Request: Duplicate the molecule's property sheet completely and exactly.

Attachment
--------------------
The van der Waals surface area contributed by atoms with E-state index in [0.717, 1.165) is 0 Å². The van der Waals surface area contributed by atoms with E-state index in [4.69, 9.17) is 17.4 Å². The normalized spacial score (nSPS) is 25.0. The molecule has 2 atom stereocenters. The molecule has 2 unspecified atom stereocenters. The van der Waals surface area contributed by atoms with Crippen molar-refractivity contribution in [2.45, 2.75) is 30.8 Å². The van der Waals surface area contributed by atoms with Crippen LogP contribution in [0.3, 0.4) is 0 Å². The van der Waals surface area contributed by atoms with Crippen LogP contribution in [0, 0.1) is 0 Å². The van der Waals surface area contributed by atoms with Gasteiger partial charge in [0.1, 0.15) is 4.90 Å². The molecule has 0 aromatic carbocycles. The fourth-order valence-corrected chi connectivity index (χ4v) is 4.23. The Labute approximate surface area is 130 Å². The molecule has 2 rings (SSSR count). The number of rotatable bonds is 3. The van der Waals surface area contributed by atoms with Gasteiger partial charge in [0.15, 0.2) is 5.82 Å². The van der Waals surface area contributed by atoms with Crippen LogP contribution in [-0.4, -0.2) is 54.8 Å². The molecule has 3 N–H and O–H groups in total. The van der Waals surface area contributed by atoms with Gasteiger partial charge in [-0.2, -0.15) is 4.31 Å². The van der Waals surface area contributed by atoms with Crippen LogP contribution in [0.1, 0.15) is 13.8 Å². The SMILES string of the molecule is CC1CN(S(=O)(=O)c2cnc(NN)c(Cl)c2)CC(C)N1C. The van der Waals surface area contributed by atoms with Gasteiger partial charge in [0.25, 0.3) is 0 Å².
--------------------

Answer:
The van der Waals surface area contributed by atoms with E-state index in [0.717, 1.165) is 0 Å². The van der Waals surface area contributed by atoms with E-state index in [4.69, 9.17) is 17.4 Å². The normalized spacial score (nSPS) is 25.0. The molecule has 2 atom stereocenters. The molecule has 2 unspecified atom stereocenters. The van der Waals surface area contributed by atoms with Crippen molar-refractivity contribution in [2.45, 2.75) is 30.8 Å². The van der Waals surface area contributed by atoms with Crippen LogP contribution in [0.3, 0.4) is 0 Å². The van der Waals surface area contributed by atoms with Crippen LogP contribution in [0, 0.1) is 0 Å². The van der Waals surface area contributed by atoms with Gasteiger partial charge in [0.1, 0.15) is 4.90 Å². The molecule has 0 aromatic carbocycles. The fourth-order valence-corrected chi connectivity index (χ4v) is 4.23. The Labute approximate surface area is 130 Å². The molecule has 2 rings (SSSR count). The number of rotatable bonds is 3. The van der Waals surface area contributed by atoms with Gasteiger partial charge in [0.15, 0.2) is 5.82 Å². The van der Waals surface area contributed by atoms with Crippen LogP contribution in [-0.4, -0.2) is 54.8 Å². The molecule has 3 N–H and O–H groups in total. The van der Waals surface area contributed by atoms with Gasteiger partial charge in [-0.2, -0.15) is 4.31 Å². The van der Waals surface area contributed by atoms with Crippen LogP contribution in [0.1, 0.15) is 13.8 Å². The SMILES string of the molecule is CC1CN(S(=O)(=O)c2cnc(NN)c(Cl)c2)CC(C)N1C. The van der Waals surface area contributed by atoms with Gasteiger partial charge in [0.25, 0.3) is 0 Å².